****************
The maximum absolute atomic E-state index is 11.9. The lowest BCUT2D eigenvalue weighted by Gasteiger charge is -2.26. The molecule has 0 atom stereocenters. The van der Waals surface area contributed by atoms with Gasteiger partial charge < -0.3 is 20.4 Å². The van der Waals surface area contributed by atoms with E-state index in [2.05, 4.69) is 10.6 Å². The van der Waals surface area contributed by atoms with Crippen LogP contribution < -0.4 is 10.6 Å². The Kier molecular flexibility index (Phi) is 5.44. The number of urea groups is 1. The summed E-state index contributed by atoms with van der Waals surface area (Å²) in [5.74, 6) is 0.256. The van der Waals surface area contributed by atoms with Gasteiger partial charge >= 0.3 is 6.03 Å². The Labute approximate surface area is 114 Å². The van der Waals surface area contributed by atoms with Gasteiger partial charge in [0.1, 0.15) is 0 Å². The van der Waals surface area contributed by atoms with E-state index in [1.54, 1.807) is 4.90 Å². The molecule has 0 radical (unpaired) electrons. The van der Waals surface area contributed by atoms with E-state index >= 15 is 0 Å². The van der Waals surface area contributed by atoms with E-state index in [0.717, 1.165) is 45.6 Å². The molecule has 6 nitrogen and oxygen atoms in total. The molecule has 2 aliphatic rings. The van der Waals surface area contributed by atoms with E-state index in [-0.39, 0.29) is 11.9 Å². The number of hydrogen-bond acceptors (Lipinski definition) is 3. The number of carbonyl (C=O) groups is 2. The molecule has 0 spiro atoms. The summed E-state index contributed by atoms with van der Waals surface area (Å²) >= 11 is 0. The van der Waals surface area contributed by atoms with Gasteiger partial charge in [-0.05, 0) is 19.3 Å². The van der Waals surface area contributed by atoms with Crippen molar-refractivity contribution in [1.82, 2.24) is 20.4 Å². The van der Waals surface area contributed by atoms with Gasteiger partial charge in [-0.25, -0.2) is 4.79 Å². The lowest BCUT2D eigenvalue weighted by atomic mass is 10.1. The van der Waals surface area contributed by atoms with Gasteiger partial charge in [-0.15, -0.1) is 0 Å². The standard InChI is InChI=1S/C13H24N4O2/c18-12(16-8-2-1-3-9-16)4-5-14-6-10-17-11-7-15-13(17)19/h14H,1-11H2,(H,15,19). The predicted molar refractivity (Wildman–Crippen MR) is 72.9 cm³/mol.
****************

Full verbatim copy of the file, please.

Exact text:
The maximum absolute atomic E-state index is 11.9. The lowest BCUT2D eigenvalue weighted by Gasteiger charge is -2.26. The molecule has 0 atom stereocenters. The van der Waals surface area contributed by atoms with Gasteiger partial charge < -0.3 is 20.4 Å². The van der Waals surface area contributed by atoms with E-state index in [2.05, 4.69) is 10.6 Å². The van der Waals surface area contributed by atoms with Crippen LogP contribution < -0.4 is 10.6 Å². The Kier molecular flexibility index (Phi) is 5.44. The number of urea groups is 1. The summed E-state index contributed by atoms with van der Waals surface area (Å²) in [5.74, 6) is 0.256. The van der Waals surface area contributed by atoms with Gasteiger partial charge >= 0.3 is 6.03 Å². The Labute approximate surface area is 114 Å². The van der Waals surface area contributed by atoms with Gasteiger partial charge in [0.1, 0.15) is 0 Å². The van der Waals surface area contributed by atoms with E-state index in [1.54, 1.807) is 4.90 Å². The molecule has 0 radical (unpaired) electrons. The van der Waals surface area contributed by atoms with E-state index >= 15 is 0 Å². The van der Waals surface area contributed by atoms with E-state index in [0.717, 1.165) is 45.6 Å². The molecule has 6 nitrogen and oxygen atoms in total. The molecule has 2 aliphatic rings. The van der Waals surface area contributed by atoms with E-state index in [-0.39, 0.29) is 11.9 Å². The number of hydrogen-bond acceptors (Lipinski definition) is 3. The number of carbonyl (C=O) groups is 2. The molecule has 0 spiro atoms. The summed E-state index contributed by atoms with van der Waals surface area (Å²) >= 11 is 0. The van der Waals surface area contributed by atoms with Gasteiger partial charge in [-0.05, 0) is 19.3 Å². The van der Waals surface area contributed by atoms with Crippen molar-refractivity contribution in [1.82, 2.24) is 20.4 Å². The van der Waals surface area contributed by atoms with Gasteiger partial charge in [-0.25, -0.2) is 4.79 Å². The lowest BCUT2D eigenvalue weighted by atomic mass is 10.1. The van der Waals surface area contributed by atoms with Gasteiger partial charge in [-0.15, -0.1) is 0 Å². The standard InChI is InChI=1S/C13H24N4O2/c18-12(16-8-2-1-3-9-16)4-5-14-6-10-17-11-7-15-13(17)19/h14H,1-11H2,(H,15,19). The predicted molar refractivity (Wildman–Crippen MR) is 72.9 cm³/mol.